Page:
Youth Internship Program

Caption: YIP alumni in the youth skills development exposition in 2016

Uganda’s population is the second youngest worldwide, with approximately 78% under 30 years.  The country has one of the highest rates of youth unemployment in Sub-Saharan Africa. With extremely limited jobs in the formal sector, the labour market has become highly competitive, leaving most young people to engage in informal and/or seasonal work, fuelling frustration and exposing many to exploitation.

Youth face multiple institutional barriers to securing employment. This includes: misalignment of education with labour market needs; lack of access to skills training and work experience opportunities; limited access to information about job opportunities and career guidance; and restricted access to land, inputs and markets.[1]  Youth also face cultural barriers. They are often seen as unskilled and undisciplined. However, recent research indicates that employers are willing to support youth transition into employment, but remain unsure on how to do so effectively – placing an increasing need on youth sector partnerships.[2]

With an annual population growth of 3.3%, unemployment is expected to remain a challenge in the years ahead.  However, recent growth in various economic sectors and Uganda’s natural assets mean that new possibilities are emerging.

The Youth Internship project aims to better position young people to benefit from these opportunities. It provides a platform for young people to develop skills, access work experience and build the networks required to meaningful employment. And it also fosters positive perceptions about youth amongst public and private sector employers.

How does it work?

The Youth Internship Program pairs fresh graduates ready to enter the workforce to a relevant employer in order to build their professional skill set. Thousands apply but only a few are chosen to intern with companies and organizations from a variety of sectors (agriculture, financial services, hospitality, development, government, etc) . The program has a national reach with interns placed in various districts including Kampala, Lira, Jinja, Mbale, Moroto, Gulu, Wakiso, Busia among others. The applicants chosen are usually from vulnerable backgrounds with high academic success. The interns receive a minimum monthly stipend of 500,000 UGX (138 USD), contributed by both the employer and Restless Development.

Caption: Wakoko Eric, a YIP intern placed at the Uganda National Association of the Blind

Restless Development trains the selected young people equipping them with employability skills such as critical thinking, workplace etiquette, time management, communication, report and resume writing. Restless Development also trains the employers on their role and responsibilities as mentors and how to ensure their intern is having a productive and meaningful placement. The internship program lasts for a period of 6 months, with a mid-term training to address gaps identified during the initial 3 months of the internship.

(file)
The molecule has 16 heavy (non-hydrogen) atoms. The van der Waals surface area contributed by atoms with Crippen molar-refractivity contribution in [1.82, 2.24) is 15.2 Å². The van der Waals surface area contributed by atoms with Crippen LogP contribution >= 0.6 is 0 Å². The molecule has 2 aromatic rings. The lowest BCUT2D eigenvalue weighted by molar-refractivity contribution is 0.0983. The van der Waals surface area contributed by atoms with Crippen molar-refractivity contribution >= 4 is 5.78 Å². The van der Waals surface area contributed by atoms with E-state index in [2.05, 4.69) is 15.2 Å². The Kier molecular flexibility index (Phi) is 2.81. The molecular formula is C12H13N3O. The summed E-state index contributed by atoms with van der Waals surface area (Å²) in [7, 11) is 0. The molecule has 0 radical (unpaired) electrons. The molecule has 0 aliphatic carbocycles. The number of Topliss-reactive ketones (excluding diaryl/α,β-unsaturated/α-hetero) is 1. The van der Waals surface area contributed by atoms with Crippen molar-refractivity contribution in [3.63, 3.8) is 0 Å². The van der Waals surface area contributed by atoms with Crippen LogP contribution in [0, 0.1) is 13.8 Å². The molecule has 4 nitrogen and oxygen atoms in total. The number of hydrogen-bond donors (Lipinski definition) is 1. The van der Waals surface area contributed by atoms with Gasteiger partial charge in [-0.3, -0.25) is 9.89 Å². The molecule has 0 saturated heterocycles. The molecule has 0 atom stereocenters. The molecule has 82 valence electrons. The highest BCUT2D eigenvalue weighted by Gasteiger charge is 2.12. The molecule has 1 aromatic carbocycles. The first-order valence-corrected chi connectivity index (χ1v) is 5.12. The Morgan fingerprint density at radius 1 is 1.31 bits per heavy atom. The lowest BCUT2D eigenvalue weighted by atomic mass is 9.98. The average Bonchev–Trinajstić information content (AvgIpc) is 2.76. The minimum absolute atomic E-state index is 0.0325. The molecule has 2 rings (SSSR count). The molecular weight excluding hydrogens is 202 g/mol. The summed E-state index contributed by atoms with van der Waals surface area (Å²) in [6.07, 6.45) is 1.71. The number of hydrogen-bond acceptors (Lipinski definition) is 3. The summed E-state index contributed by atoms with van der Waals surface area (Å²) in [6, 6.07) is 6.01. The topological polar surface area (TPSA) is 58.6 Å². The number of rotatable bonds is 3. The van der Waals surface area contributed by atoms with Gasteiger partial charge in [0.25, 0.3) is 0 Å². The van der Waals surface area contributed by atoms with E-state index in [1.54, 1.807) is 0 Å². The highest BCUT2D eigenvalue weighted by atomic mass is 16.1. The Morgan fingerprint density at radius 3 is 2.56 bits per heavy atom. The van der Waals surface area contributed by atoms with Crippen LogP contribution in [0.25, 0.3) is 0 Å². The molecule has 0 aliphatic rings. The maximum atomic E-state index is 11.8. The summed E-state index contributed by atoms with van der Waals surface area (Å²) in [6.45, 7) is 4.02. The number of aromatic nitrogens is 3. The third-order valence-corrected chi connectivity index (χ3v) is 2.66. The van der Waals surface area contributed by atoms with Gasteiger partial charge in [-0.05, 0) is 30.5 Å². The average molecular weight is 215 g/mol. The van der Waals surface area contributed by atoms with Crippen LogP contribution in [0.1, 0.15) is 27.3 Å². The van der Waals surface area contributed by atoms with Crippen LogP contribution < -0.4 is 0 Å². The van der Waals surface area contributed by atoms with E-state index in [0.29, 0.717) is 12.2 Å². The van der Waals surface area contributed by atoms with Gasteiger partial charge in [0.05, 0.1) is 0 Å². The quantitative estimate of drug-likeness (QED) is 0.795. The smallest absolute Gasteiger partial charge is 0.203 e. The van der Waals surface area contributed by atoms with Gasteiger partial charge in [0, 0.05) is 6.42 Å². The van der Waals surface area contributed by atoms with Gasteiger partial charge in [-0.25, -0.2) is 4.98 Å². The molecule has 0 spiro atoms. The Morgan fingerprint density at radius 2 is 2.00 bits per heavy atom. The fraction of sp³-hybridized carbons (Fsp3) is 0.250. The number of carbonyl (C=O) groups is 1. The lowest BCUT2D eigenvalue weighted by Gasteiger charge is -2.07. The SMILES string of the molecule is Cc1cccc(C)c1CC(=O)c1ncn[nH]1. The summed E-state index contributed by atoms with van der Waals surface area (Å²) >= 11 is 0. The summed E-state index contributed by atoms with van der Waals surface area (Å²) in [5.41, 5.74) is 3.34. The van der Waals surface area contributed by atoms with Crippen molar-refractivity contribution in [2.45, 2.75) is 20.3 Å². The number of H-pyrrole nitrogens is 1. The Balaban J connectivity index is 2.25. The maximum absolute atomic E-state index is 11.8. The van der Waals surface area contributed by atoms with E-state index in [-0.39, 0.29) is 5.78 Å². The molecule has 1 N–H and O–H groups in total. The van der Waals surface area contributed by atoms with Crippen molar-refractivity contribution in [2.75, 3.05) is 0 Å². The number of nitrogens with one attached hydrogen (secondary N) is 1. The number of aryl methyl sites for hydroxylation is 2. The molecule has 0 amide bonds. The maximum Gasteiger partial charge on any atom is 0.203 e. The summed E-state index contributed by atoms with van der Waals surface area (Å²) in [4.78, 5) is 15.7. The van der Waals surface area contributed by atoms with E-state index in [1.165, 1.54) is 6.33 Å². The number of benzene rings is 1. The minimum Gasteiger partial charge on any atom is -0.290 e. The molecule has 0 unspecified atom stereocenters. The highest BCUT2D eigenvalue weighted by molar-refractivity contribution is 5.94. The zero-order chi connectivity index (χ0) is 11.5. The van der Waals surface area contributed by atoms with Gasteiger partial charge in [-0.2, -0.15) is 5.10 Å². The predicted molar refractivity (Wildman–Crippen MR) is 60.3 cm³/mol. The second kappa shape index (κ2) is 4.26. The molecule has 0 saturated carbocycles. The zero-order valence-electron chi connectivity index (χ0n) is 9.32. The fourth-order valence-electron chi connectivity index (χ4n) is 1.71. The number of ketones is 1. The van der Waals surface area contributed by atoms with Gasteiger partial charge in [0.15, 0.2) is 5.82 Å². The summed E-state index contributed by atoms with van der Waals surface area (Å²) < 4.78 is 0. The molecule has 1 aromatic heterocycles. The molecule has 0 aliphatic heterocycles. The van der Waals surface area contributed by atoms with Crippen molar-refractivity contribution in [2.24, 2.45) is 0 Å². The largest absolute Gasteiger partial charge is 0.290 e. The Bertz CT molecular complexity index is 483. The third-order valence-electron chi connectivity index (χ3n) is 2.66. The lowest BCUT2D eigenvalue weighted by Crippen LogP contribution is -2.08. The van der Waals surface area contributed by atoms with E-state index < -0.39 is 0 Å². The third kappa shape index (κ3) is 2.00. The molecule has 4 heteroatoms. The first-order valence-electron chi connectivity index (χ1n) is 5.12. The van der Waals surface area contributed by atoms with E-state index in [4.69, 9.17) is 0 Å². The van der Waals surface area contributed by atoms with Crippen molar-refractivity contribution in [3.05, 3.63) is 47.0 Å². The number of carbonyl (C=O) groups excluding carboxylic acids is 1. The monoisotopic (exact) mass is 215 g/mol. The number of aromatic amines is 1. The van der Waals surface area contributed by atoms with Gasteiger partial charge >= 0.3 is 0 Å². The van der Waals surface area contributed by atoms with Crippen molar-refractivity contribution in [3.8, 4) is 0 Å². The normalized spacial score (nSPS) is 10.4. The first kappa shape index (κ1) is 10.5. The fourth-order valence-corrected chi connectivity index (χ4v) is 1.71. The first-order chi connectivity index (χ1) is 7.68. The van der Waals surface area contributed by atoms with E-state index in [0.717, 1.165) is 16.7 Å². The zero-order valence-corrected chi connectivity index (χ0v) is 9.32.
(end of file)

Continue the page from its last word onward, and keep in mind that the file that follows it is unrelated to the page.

Restless Development knows that one of the most frustrating aspects of an internship for a young person is feeling useless so it is extremely important to structure it in a way that both interns and host employers get the most out of it. Hence all the YIP are structured placements, with a work plan and performance goals. Our staff provide continuous support and mentorship to both interns and employers so they can overcome any challenges they may face during the placement period.

 What is it like to be an intern in Uganda? Check out the video below; 


The goal of the program is to equip young people with work-readiness skills and practical work experience. The programme allows employers to realize the benefits of hosting an intern which can be shaped as per the specific organization’s needs while bringing a fresh perspective into their ways of working. These interns become invaluable assets to most of the organizations which have been involved in the Youth Internship program, with an average retention rate of 60%.

Caption: Graduation party of the last YIP internship cycle in March 2017

For the past four years, we have placed 200 graduates with more than 50 host institutions across Uganda. 80% of the interns have transitioned into meaningful and gainful employment.

An Intern's Journey

Catherine Nasuuma holds a BS in Agricultural Sciences by Makerere University. She decided to apply for the Youth Internship Program as she didn’t feel her degree had provided her with the professional skills she would need at her future workplace.

Caption: Catherine Nasuuna, a YIP intern placed at the National Agricultural Research Laboratories.

"[The Youth Internship Program] gave me a lot of exposure, and I really gained a lot of skills to build my career. I really loved the Foundation Training. It really taught me about life skills, workplace skills, and leadership skills... how to talk to my boss and time management was paramount." - Nasuuna Catherine

Caption: Catherine Nasuuna at the National Agricultural Research Laboratories.

"I would encourage the Agricultural Sciences graduates to join this programme… I not only gained technical knowledge on research and agronomy but also developed professional skills to build my career on. "- Nasuuna Catherine

She’s one of the 160 interns which were offered jobs by their host institutions.


[1] Business Agenda Uganda 2011-2014.  Federation of Uganda Employers.

[2] Youth Map Uganda: Navigating Challenges. Charting Hope.International Youth Foundation and USAID.  2011.   


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